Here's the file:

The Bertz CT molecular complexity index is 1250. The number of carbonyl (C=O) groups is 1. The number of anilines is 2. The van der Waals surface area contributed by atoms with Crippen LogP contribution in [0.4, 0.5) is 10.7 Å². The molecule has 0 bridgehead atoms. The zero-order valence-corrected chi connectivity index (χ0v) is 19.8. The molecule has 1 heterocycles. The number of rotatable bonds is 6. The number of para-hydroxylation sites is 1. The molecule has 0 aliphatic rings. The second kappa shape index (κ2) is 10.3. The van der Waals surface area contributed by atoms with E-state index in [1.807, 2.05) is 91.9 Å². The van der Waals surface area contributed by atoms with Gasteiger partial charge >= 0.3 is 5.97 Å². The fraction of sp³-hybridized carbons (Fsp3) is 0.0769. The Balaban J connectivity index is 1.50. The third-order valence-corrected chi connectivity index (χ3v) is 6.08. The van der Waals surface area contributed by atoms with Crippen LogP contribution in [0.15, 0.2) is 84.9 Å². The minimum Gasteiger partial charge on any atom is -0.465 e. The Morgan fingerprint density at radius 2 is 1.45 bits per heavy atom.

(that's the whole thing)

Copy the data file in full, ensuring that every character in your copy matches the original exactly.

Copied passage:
The Bertz CT molecular complexity index is 1250. The number of carbonyl (C=O) groups is 1. The number of anilines is 2. The van der Waals surface area contributed by atoms with Crippen LogP contribution in [0.4, 0.5) is 10.7 Å². The molecule has 0 bridgehead atoms. The zero-order valence-corrected chi connectivity index (χ0v) is 19.8. The molecule has 1 heterocycles. The number of rotatable bonds is 6. The number of para-hydroxylation sites is 1. The molecule has 0 aliphatic rings. The second kappa shape index (κ2) is 10.3. The van der Waals surface area contributed by atoms with E-state index in [1.807, 2.05) is 91.9 Å². The van der Waals surface area contributed by atoms with Gasteiger partial charge >= 0.3 is 5.97 Å². The fraction of sp³-hybridized carbons (Fsp3) is 0.0769. The Balaban J connectivity index is 1.50. The third-order valence-corrected chi connectivity index (χ3v) is 6.08. The van der Waals surface area contributed by atoms with Crippen LogP contribution in [0.15, 0.2) is 84.9 Å². The minimum Gasteiger partial charge on any atom is -0.465 e. The Morgan fingerprint density at radius 2 is 1.45 bits per heavy atom.